Ulcers are sores in the lining of the esophagus, stomach or small intestine caused primarily by bacterial infections or certain medications. Most ulcers can be successfully treated through medication or lifestyle changes, such as refraining from smoking, drinking less alcohol, and stopping the regular use of NSAID painkillers.
In very rare cases, a complicated stomach ulcer will require surgery. This may be the case for ulcers that:
- continue to return
- don’t heal
- tear through the stomach
- keep food from flowing out of the stomach into the small intestine
Surgery may include:
- removal of the entire ulcer
- taking tissue from another part of the intestines and patching it over the ulcer site
- tying off a bleeding artery
- cutting off the nerve supply to the stomach to reduce the production of stomach acid
In the past, it was thought that diet could cause ulcers. We know now this isn’t true. We also know that while the foods you eat won’t cause or cure a stomach ulcer, eating a healthful diet can benefit your intestinal tract and overall health. In general, it’s a good idea to eat a diet with lots of fruits, vegetables, and fiber.
That said, it’s possible that some foods play a role in eliminating H. pylori. Foods that may help fight off H. pylori or boost the body’s own healthy bacteria include:
- broccoli, cauliflower, cabbage, and radishes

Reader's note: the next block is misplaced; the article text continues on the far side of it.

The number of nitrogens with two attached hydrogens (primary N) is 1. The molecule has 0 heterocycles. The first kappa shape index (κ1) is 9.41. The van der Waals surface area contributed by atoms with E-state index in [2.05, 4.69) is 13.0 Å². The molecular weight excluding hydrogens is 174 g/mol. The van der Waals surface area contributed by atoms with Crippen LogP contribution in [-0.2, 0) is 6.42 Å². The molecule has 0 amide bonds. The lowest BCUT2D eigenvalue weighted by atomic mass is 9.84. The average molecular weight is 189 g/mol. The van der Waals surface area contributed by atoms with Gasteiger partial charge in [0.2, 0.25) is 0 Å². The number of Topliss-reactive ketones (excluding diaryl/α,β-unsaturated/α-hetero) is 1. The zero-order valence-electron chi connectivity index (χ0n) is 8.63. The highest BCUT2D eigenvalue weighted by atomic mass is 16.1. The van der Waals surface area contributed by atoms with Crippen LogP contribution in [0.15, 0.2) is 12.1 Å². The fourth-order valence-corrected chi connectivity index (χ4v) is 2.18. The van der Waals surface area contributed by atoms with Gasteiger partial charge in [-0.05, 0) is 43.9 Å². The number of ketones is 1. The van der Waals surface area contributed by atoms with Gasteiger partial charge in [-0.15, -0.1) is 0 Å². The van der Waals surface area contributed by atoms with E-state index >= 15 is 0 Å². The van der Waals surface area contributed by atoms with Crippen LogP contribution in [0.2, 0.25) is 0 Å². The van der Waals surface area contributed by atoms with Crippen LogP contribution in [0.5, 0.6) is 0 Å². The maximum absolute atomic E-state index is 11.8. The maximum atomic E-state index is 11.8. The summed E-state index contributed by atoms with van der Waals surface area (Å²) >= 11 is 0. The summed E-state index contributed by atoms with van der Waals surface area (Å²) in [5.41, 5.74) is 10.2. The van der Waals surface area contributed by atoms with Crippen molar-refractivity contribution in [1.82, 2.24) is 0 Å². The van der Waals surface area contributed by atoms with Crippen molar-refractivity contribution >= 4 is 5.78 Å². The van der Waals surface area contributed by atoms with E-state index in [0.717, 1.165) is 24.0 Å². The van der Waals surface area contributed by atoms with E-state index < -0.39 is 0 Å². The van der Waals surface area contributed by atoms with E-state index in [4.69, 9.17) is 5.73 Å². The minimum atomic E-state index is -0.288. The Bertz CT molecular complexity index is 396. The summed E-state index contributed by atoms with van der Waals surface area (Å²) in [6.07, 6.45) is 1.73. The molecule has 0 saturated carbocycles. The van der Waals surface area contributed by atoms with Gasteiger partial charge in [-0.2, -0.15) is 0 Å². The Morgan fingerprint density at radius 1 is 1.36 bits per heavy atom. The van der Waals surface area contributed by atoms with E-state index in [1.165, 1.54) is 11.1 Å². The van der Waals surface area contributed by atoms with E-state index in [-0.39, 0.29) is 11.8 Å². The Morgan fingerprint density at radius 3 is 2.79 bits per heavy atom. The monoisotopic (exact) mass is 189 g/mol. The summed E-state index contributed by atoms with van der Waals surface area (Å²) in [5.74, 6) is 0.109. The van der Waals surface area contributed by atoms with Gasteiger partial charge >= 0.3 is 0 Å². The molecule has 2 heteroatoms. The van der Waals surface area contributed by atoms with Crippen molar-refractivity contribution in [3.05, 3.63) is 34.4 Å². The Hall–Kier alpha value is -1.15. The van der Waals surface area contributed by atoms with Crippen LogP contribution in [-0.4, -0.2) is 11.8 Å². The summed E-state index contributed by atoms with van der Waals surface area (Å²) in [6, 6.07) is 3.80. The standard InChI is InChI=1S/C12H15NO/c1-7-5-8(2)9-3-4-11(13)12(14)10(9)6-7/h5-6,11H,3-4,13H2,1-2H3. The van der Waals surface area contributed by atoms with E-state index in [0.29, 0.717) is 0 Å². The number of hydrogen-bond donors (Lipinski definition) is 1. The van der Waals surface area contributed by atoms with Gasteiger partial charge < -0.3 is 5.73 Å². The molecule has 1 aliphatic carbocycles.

- leafy greens, such as spinach and kale
- probiotic-rich foods, such as sauerkraut, miso, kombucha, yogurt (especially with lactobacillus and Sacharomyces)
- blueberries, raspberries, strawberries, and blackberries
- olive oil
If you think you have a stomach ulcer, these may be good foods to add to your daily diet. Learn more about foods that may be good for stomach ulcers — and foods that may not be.
In addition to eating healthy foods, the following items may help reduce the effects of H. pylori, the bacteria responsible for many stomach ulcers. However, these supplements are not intended to replace prescription medication or your current treatment plan. They include:
- glutamine (food sources include chicken, fish, eggs, spinach, and cabbage)
Your doctor may also have suggestions for things you can do at home to relieve discomfort from your ulcer. You can also talk to your doctor about these natural and home remedies for ulcers.
If you think you have a stomach ulcer, call your doctor. Together you can discuss your symptoms and treatment options. It’s important to get a stomach ulcer taken care of because without treatment, ulcers and H. pylori can cause:
- bleeding from the ulcer site that can become life-threatening
- penetration, which occurs when the ulcer goes through the wall of the digestive tract and into another organ, such as the pancreas
- perforation, which occurs when the ulcer creates a hole in the wall of the digestive tract
- obstruction (blockage) in the digestive tract, which is due to swelling of inflamed tissues
- stomach cancer, which is up to six times more likely in people who have H. pylori infections compared to those who don’t
Symptoms of these complications can include those listed below. If you have any of these symptoms, be sure to call you doctor right away:
To prevent the spread of bacteria that might cause a stomach ulcer, wash your hands with soap and water on a regular basis. Also, be sure to properly clean all of your food and to cook it thoroughly as needed.
To prevent ulcers caused by NSAIDs, stop using these medications (if possible) or limit their use. If you need to take NSAIDs, be sure to follow the recommended dosage and avoid alcohol while taking these medications. And always take these medications with food and adequate liquids.
Written by: Shannon Johnsonon Jul 26, 2017